Typically, Part C is a health insurance program offered by private insurers, with the option of being delivered by Medicare. Part C is not part of Social Security. While private insurance companies administer Part C, they only provide services on behalf of the federal government and are not allowed to charge more than the cost to provide services.
Part C programs function similarly to conventional health insurance programs. You might have obtained health insurance through your workplace, but in order to keep your care covered, you must remain in the network of providers.
Usually, a deductible, co-payments, and coinsurance are used to cover the cost of care when you receive it.
You may spend very little on a MA Plans plan if you’re in good health and don’t need major medical attention. However, the expenses might pile up if you have a serious condition.
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Original Medicare vs Medicare Advantage
- Original Medicare components include Medicare Part A and Part B
- You can enroll in a different Medicare drug plan (Part D) to receive Medicare prescription coverage.
- Original Medicare can be used by any physician or hospital in the United States that accepts Medicare.
- You can also look for and purchase supplemental insurance to assist cover your Original Medicare out-of-pocket expenses (like your 20% coinsurance). This also applies to Medicare Supplement Insurance (Medigap). Alternatively, you might use Medicaid or insurance from a past company, a union, or another source.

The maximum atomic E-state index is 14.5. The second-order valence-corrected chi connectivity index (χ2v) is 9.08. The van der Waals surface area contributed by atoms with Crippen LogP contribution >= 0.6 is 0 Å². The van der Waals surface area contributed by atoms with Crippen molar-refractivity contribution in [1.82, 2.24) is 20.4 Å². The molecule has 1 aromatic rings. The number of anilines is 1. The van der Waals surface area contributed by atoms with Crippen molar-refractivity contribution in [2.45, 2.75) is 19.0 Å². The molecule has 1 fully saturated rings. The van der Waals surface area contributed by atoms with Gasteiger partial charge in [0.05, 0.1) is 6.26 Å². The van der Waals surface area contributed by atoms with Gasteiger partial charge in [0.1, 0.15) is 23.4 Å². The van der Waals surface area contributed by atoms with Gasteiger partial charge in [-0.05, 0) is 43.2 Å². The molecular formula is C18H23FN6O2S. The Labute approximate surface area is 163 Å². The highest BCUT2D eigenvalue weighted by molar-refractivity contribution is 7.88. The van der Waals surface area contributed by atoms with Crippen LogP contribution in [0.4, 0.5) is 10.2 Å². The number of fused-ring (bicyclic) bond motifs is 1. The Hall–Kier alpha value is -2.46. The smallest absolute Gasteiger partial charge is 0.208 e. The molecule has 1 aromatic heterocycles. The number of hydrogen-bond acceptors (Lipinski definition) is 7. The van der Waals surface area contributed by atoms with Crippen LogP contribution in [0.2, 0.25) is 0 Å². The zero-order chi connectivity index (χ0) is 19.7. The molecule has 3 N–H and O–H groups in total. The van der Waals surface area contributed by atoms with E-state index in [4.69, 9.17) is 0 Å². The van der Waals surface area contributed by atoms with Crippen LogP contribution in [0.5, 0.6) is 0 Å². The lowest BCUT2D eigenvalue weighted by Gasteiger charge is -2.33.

- Part C is a private firm’s Medicare-approved healthcare coverage option that provides a supplement to Original Medicare. Part A, Part B, and typically Part D are all included in MA Plans.
• You are typically limited to using doctors who are part of the plan’s community.
• Plan out-of-pocket expenses could be less than those of Original Medicare.
• Programs may provide additional benefits, including vision, hearing, and dental care, that Medicare does not.
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- • After meeting your deductible, you typically pay 20% of the Medicare-approved cost for services covered by Part B. This amount is referred to as your coinsurance.
• There is no annual limit on out-of-pocket expenses unless you purchase extra coverage, such as Medicare Supplement Insurance (Medigap).
• For Part B, you make a monthly payment. If you enroll in Part D, you must pay a different monthly premium for your Medicare drug coverage.
• You can use Medigap to subsidize any remaining out-of-pocket expenses (such as your 20% coinsurance). Other options include prior employer’s insurance, a union’s coverage, or Medicaid.
- • Out-of-pocket expenses differ; some plans may charge less or more for particular treatments.
• Plans have an annual limit on the amount of money you must pay out of pocket for procedures that Medicare Parts A and B cover. You won’t be charged for any Part A, but you must still pay the monthly Part B premium.
• You may be required to pay the plan’s premium and the monthly Part B cost. Some plans can offer a $0 cost and assist you in paying your Part B premium in full or in part. Medicare drug coverage (Part D) is generally included.
• You don’t need and can’t purchase Medigap.